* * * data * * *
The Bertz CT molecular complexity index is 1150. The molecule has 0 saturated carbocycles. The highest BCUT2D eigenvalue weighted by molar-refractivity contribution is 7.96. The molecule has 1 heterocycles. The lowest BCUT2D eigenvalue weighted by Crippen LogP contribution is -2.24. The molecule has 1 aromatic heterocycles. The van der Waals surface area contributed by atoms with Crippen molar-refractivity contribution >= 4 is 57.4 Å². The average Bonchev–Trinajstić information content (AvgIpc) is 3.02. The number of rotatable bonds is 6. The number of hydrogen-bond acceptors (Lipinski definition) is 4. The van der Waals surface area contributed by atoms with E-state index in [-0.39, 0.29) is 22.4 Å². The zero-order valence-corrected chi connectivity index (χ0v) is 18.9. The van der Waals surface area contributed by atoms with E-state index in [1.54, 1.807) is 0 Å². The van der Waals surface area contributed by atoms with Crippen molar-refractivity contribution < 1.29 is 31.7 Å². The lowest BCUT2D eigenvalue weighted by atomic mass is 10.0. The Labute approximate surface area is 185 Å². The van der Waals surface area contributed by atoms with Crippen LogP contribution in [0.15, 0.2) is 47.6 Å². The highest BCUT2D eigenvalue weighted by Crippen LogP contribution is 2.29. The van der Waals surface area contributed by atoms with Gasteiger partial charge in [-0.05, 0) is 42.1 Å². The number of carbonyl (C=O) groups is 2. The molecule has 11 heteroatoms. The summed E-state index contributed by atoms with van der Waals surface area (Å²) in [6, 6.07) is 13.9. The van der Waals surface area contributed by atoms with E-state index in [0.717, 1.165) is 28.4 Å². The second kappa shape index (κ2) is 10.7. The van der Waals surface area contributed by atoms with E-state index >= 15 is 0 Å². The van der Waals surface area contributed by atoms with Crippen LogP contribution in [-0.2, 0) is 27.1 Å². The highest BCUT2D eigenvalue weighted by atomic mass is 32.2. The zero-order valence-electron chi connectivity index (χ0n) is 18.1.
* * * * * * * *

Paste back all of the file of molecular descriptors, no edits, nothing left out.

The Bertz CT molecular complexity index is 1150. The molecule has 0 saturated carbocycles. The highest BCUT2D eigenvalue weighted by molar-refractivity contribution is 7.96. The molecule has 1 heterocycles. The lowest BCUT2D eigenvalue weighted by Crippen LogP contribution is -2.24. The molecule has 1 aromatic heterocycles. The van der Waals surface area contributed by atoms with Crippen molar-refractivity contribution >= 4 is 57.4 Å². The average Bonchev–Trinajstić information content (AvgIpc) is 3.02. The number of rotatable bonds is 6. The number of hydrogen-bond acceptors (Lipinski definition) is 4. The van der Waals surface area contributed by atoms with E-state index in [-0.39, 0.29) is 22.4 Å². The zero-order valence-corrected chi connectivity index (χ0v) is 18.9. The van der Waals surface area contributed by atoms with E-state index in [1.54, 1.807) is 0 Å². The van der Waals surface area contributed by atoms with Crippen molar-refractivity contribution < 1.29 is 31.7 Å². The lowest BCUT2D eigenvalue weighted by atomic mass is 10.0. The Labute approximate surface area is 185 Å². The van der Waals surface area contributed by atoms with Crippen LogP contribution in [0.15, 0.2) is 47.6 Å². The highest BCUT2D eigenvalue weighted by Crippen LogP contribution is 2.29. The van der Waals surface area contributed by atoms with Gasteiger partial charge in [-0.05, 0) is 42.1 Å². The number of carbonyl (C=O) groups is 2. The molecule has 11 heteroatoms. The summed E-state index contributed by atoms with van der Waals surface area (Å²) in [6, 6.07) is 13.9. The van der Waals surface area contributed by atoms with E-state index in [0.717, 1.165) is 28.4 Å². The second kappa shape index (κ2) is 10.7. The van der Waals surface area contributed by atoms with E-state index >= 15 is 0 Å². The van der Waals surface area contributed by atoms with Crippen LogP contribution in [-0.2, 0) is 27.1 Å². The highest BCUT2D eigenvalue weighted by atomic mass is 32.2. The zero-order valence-electron chi connectivity index (χ0n) is 18.1.